Six ingredients to a healthy brand
Here are some simple and easy tips for optimising your existing brand or developing a new one.
- Don’t try to do everything in one logo
There are many things I love to eat. I love a great, thin crust pizza with a simple range of ingredients. I also love big, fluffy waffles covered in chocolate ice-cream and one thing I can never go past is my mum’s pumpkin soup. However, just because I love all these individual foods doesn’t mean I can cram all the flavours together to make a super food. Indeed, quite the opposite. What I would end up with would be confusing to look at and unpleasant to eat. The same applies to your branding and logo. You need to work out the few distinct attributes about your brand and celebrate them. Avoid trying to cram every single attribute or value of your company into a logo. Too many elements can do more harm than good. Do one thing and do it well.
- Use colour
Chances are if I show you a certain shade of purple you will be subconsciously reminded of a certain chocolate company (or perhaps a fantastic news site). Even while walking through a shopping centre, without looking directly at a logo, the corner of your eye will tell you which supermarket chain you walked past depending on whether it was green or red. Colour can communicate a brand extremely well, very quickly and very simply. You don’t pay any more for ink when you get something professionally printed and coloured pixels cost the same as white ones. Don’t be afraid to use big bold blocks of colour instead of white to convey your brand – unless, of course, your brand uses white.
- Use the right fonts
Does your designer always use fonts you don’t have? Good. They’re doing their job properly. I’m sorry to break it to you, but the default fonts on your computer are boring. Very boring and overused. And the ones that are “interesting” are possibly the last ones you should use. I recommend Comic Sans for writing comics and Papyrus for typing the star signs in local newsletters… and that’s about it. For Word, PowerPoint and email it’s okay to use your default fonts. That’s industry standard. But don’t limit your brand to these fonts. Most designers have access to a wider range of fonts which can bring personality to your brand. Where it’s possible, use these fonts. But then also prepare yourself to be OK with substituting where you can’t. Your designer should be more than happy to help you work out which ones are best to use.
- Have some kind of styleguide
It may be slightly ironic of me writing this, because we don’t have an active style guide for our own brand. With an in-house team, we haven’t had to commission any designers to do design work and all our fonts, colour palettes, styles and common objects are saved in templates. However, most companies don’t have their own in-house design team. They may have a designer here, a printer there and a web provider they approach from time to time. Chances are each has their own folder of assets for your brand, they’ve based everything they’ve done off your logo and as a result your brand doesn’t look too cohesive. I’ve seen brands where absolutely nothing matches apart from the logo. Save money in the long run and have a consistent brand by investing in a simple style guide early on.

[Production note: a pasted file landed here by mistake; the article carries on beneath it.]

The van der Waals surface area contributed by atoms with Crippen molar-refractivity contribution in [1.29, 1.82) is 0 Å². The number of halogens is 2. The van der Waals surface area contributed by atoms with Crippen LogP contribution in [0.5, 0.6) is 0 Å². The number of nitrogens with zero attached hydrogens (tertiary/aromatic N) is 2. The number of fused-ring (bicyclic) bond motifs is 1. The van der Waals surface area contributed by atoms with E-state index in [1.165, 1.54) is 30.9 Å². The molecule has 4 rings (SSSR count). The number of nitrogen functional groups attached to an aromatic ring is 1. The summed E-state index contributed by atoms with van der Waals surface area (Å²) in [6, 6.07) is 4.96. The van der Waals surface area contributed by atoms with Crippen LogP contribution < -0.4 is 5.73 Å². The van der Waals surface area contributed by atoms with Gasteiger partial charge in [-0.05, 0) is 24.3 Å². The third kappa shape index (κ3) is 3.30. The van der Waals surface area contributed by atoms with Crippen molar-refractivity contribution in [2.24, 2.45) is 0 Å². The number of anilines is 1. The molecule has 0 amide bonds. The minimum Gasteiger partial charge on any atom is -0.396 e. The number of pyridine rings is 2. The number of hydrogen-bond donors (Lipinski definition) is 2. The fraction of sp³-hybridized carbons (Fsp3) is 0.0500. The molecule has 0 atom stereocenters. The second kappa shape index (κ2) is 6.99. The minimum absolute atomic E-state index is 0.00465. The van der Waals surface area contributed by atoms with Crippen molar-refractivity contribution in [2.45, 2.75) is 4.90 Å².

- Language is important
Often overlooked and usually very important. If your brand needs to communicate to consumers this is not something you can easily ignore. How Boost Juice talks to its customers is very different to how David Jones does. Even within the same markets brands differentiate themselves with different tones. Take note of the direction you think is best for your company and educate your staff and communications team on what tone is expected: from answering the phones to formal written communication, social media posts and advertising.
- Have a bit of fun
There are enough white pages out there with small black text and a logo in the top corner. If you have the chance to do something fun or different with your brand, then do it. A brand is more memorable and engaging if it is interesting. Give your designers a bit of freedom to do what they do best and create something that communicates boldly and clearly. Big photos and big colours rarely fail to give an impression and often say more than you think.
Cameron Jones is the Art Director at leading strategic communications consultancy Cannings Purple. If you have any further questions or enquiries feel free to contact him direct at firstname.lastname@example.org
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